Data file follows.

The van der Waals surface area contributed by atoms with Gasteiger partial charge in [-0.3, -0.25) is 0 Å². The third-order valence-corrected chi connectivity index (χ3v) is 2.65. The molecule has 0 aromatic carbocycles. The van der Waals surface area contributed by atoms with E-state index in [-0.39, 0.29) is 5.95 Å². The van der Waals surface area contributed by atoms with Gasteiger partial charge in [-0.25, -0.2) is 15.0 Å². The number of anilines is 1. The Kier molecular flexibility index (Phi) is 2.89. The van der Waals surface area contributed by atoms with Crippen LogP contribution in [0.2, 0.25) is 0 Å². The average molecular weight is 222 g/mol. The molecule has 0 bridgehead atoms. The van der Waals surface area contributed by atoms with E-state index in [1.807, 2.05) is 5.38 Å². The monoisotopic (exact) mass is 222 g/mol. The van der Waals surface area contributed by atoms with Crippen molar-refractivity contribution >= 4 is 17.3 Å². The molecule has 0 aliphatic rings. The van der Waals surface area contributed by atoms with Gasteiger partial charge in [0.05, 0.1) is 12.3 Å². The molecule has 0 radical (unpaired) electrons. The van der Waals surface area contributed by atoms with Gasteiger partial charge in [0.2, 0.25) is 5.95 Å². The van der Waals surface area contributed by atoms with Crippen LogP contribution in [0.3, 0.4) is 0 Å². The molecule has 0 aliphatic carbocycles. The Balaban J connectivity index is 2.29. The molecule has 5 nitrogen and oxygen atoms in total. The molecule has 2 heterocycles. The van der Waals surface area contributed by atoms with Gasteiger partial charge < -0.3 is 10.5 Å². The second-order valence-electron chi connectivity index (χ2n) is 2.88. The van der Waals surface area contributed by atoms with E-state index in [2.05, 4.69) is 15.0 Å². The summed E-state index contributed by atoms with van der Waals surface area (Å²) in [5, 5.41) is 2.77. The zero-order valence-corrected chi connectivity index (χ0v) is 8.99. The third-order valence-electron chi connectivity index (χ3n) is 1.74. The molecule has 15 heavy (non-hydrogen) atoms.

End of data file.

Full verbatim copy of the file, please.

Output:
The van der Waals surface area contributed by atoms with Gasteiger partial charge in [-0.3, -0.25) is 0 Å². The third-order valence-corrected chi connectivity index (χ3v) is 2.65. The molecule has 0 aromatic carbocycles. The van der Waals surface area contributed by atoms with E-state index in [-0.39, 0.29) is 5.95 Å². The van der Waals surface area contributed by atoms with Gasteiger partial charge in [-0.25, -0.2) is 15.0 Å². The number of anilines is 1. The Kier molecular flexibility index (Phi) is 2.89. The van der Waals surface area contributed by atoms with Crippen LogP contribution in [0.2, 0.25) is 0 Å². The average molecular weight is 222 g/mol. The molecule has 0 bridgehead atoms. The van der Waals surface area contributed by atoms with E-state index in [1.807, 2.05) is 5.38 Å². The monoisotopic (exact) mass is 222 g/mol. The van der Waals surface area contributed by atoms with Crippen molar-refractivity contribution >= 4 is 17.3 Å². The molecule has 0 aliphatic rings. The van der Waals surface area contributed by atoms with Gasteiger partial charge in [0.05, 0.1) is 12.3 Å². The molecule has 0 radical (unpaired) electrons. The van der Waals surface area contributed by atoms with Gasteiger partial charge in [0.2, 0.25) is 5.95 Å². The van der Waals surface area contributed by atoms with Crippen LogP contribution in [0.3, 0.4) is 0 Å². The molecule has 0 aliphatic carbocycles. The Balaban J connectivity index is 2.29. The molecule has 5 nitrogen and oxygen atoms in total. The molecule has 2 heterocycles. The van der Waals surface area contributed by atoms with Gasteiger partial charge < -0.3 is 10.5 Å². The second-order valence-electron chi connectivity index (χ2n) is 2.88. The van der Waals surface area contributed by atoms with E-state index in [2.05, 4.69) is 15.0 Å². The summed E-state index contributed by atoms with van der Waals surface area (Å²) in [5, 5.41) is 2.77. The zero-order valence-corrected chi connectivity index (χ0v) is 8.99. The third-order valence-electron chi connectivity index (χ3n) is 1.74. The molecule has 15 heavy (non-hydrogen) atoms.